Ontario is on the verge of running out of COVID-19 vaccine doses if no new shipments arrive before the end of next week, Premier Doug Ford said during an announcement on Friday morning.
“We’re quickly running out,” he said, adding that Toronto’s University Hospital Network and York Region’s Southlake Regional Healthcare expect to run out by the end of Friday. “All of Ontario will be out of Pfizer vaccines by the end of next week.”
The news came one day after the province reported a record-high 3,519 new COVID-19 cases and announced most schools in Ontario will remain closed for in-person classes until Jan. 25. In Quebec, where the seven-day-average infection rate per 100,000 people is 29.9 compared to Ontario’s 25.5, an 8 p.m. curfew will take effect on Jan. 9.
Ford did not announce any new public health restrictions for Ontario, but said that, as the province waits for additional doses from the federal government, Ontarians will need to continue to “hunker down” and stay home. If they don’t, he threatened, Ontario is in for a “wake up call.”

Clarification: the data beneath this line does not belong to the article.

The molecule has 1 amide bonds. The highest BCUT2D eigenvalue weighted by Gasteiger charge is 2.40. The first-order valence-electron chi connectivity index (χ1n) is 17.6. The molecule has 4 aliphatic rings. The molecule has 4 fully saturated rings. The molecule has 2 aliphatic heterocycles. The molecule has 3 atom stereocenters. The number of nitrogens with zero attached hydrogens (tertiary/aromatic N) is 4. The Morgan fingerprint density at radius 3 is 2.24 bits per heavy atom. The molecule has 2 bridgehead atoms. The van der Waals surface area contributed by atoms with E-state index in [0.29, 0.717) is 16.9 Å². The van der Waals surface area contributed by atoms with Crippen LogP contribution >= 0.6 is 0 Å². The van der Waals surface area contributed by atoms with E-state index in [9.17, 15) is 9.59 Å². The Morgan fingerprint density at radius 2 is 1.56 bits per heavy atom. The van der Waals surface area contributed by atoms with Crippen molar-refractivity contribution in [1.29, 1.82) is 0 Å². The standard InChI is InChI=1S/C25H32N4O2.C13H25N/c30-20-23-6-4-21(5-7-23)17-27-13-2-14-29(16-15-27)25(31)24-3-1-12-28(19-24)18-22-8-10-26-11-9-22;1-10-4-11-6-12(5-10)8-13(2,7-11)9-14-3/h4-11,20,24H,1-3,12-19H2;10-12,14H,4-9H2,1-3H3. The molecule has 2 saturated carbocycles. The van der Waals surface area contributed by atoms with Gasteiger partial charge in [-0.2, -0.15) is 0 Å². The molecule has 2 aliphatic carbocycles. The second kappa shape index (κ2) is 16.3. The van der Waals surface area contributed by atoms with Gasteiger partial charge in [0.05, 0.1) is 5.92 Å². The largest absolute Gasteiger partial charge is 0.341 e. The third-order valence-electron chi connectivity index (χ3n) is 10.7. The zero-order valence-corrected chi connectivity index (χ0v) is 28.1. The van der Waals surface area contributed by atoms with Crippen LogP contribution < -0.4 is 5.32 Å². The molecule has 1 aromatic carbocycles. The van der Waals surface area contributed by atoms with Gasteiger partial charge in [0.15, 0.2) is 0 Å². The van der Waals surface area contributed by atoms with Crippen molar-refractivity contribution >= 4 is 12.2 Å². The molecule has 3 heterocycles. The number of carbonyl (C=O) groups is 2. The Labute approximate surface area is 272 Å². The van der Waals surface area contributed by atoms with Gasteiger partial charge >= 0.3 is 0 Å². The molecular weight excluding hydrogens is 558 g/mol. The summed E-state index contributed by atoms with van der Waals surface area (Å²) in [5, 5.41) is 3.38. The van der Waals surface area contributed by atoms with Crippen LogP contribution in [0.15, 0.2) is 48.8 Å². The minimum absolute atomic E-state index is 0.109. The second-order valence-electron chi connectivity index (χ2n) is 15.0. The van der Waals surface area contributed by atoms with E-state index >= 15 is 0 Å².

“If these basic measures continue to be ignored, the consequences will be more dire,” he said. “The shutdown won’t end at the end of January and we will have to look at more extreme measures.”
On Dec. 31, Ontario’s finance minister, Rod Phillips, resigned after it came to light he had vacationed in St. Barts over the holidays amid pleas from the federal and provincial governments for Ontarians to avoid non-essential travel of any kind.
When asked by a reporter during the Friday media event whether Ford believed his government had lost credibility over the scandal, he said the matter had been resolved and reminded Ontarians to stay home.
The premier was joined by Minister of Health Christine Elliott, Minister of Education Stephen Lecce and Ontario’s Associate Chief Medical Officer of Health Dr. Barbara Yaffe.
“Today’s numbers are, to be frank, scary,” Yaffe said. “It’s going the wrong way.”
Ontario has reported record-high numbers of COVID-19 patients in hospital, in ICU beds and on ventilators, and infection rates in children have risen considerably since the middle of December, she said. Additionally, the province has detected six cases of the new U.K. variant.
“There’s probably more that we don’t know about,” she said.